Honors Thesis

Honors Thesis

During the senior year, students have the opportunity to write an Honors thesis or complete an equivalent Honors project. Honors theses provide an opportunity for students to develop a topic or project and demonstrate the results of research in an appropriate format.

The thesis is one of the culminating achievements of a scholar’s undergraduate career. “Thesis” is a term to be interpreted broadly. Thesis projects may include traditional scholarly writings, but could also include musical compositions, films, substantive creative works of art, and other projects appropriate to the various academic fields within the university.

A thesis requires substantial independent research and study under the direction of a professor in the scholar’s major department. The honors thesis should demonstrate the student’s capacity for quality research and should give evidence of mastery of the material in a field.

The University Library has digitally archived completed Honors theses since 2006.

Honors Theses Digital Archives 

Honors thesis/project study includes a one-semester research or readings (course number 4870) as well as a one-semester writing/ project preparation course (4880).  Students can earn a maximum of 6 hours of credit.  4870 and 4880 each carry 3 hours of credit. Students may receive credit for the research semester (4870) without completing the thesis (4880).
Typically Honors students do thesis/project work in their own majors, but interdisciplinary projects or projects outside the major are possible.  Honors students proposing a thesis/project need to have completed at least three upper division courses in the subject area(s) in which the project will be done.
Granted to students who satisfy the requirements for Advanced Honors and also complete an undergraduate honors thesis project. Note: An upperclass student who is eligible for admission to the Honors College may, upon acceptance, write an honors thesis as described above under "Research Honors." He/she will not be eligible for Research Honors without the accompanying course requirements, but the thesis will still be acknowledged on the transcript and count toward graduation hours, etc.

Start planning your project as early as possible, certainly no later than the semester prior to the research course. The completed proposal is due by the last day of classes of the semester before you wish to begin your project. You’ll need to talk to your thesis advisor before completing your proposal form; feel free to consult an Honors College advisor about topics and advisors.

  • Projects beginning in the Summer 2015 semester: April 27, 2015
  • Projects beginning in the Fall 2015 semester:July 27, 2015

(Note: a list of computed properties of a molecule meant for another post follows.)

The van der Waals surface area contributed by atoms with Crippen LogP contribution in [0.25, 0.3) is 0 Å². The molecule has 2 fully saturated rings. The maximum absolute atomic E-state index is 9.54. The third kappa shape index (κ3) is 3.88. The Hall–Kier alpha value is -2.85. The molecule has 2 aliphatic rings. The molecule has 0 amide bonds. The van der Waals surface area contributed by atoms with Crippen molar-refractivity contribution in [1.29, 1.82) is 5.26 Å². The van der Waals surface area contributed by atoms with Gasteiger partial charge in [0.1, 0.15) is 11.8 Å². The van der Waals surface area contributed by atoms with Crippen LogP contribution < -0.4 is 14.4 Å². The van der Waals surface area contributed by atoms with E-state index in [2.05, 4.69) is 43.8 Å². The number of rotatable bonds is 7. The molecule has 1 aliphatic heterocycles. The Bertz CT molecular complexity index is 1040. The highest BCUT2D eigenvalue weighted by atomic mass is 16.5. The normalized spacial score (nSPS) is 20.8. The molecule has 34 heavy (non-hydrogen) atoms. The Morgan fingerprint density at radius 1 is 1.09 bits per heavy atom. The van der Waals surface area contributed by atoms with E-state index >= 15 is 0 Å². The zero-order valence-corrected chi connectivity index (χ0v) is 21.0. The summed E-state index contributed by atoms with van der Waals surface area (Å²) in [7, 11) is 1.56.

The completed thesis project is due by the last day of classes of the writing semester. A hard copy of your thesis is due to the Honors College (Attention: Jacob English). Scholarworks submissions instructions will be sent after project approval.

  • Projects beginning in the Summer 2015 semester: July 27, 2015
  • Projects beginning in the Fall 2015 semester: December 7, 2015
  • Projects beginning in the Spring 2015 semester: April 27, 2015

Each fall and spring the Honors College offers four information sessions to discuss Honors College undergraduate research and creative works opportunities. The sessions are used to provide resources to help students successfully complete independent work in their specific area of study. Students are not required to attend all four sessions. However, we have received feedback that students who attended all four sessions had a overall better experience. An early dinner is served at each session.

For more information, please contact Jacob Alan English.

Dine & Discover Session Topics:

The Power of Undergraduate Research: The Dine and Discover series begins with an introduction to undergraduate research and the important role it plays academically, professionally, and personally. Students will hear from the dean of the Honors College and also the director of national scholarships and fellowships, on the different types of research and where it can take you. Wednesday, September 9, 2015, 4:30 - 5:30 p.m.

Research Opportunities for U(ndergraduates): The second session will review all Honors College Undergraduate Research opportunities. The Associate Dean and an academic advisor will discuss how students can get started on their individualized journey. Activities are integrated into the session to allow students to discover their area of interest. Wednesday, September 16, 2015, 4:30 - 5:30 p.m.

Enhancing your Research and Writing Skills: Session three will allow students to hear from current doctoral students about enhancing their research and writing skills. Members from both the ESC Doctoral Student Association and the American Mathematical Society Graduate Student Chapter will provide students with resources to assist them in their undergraduate research efforts. Wednesday, September 23, 2015, 4:30 - 5:30 p.m.

Undergraduate Research:Expert Commentary: The final session will feature a faculty mentor and her Honors College mentee. Students will receive insight on undergraduate research and advice for future researchers. Wednesday, September 30, 2015, 4:30 - 5:30 p.m.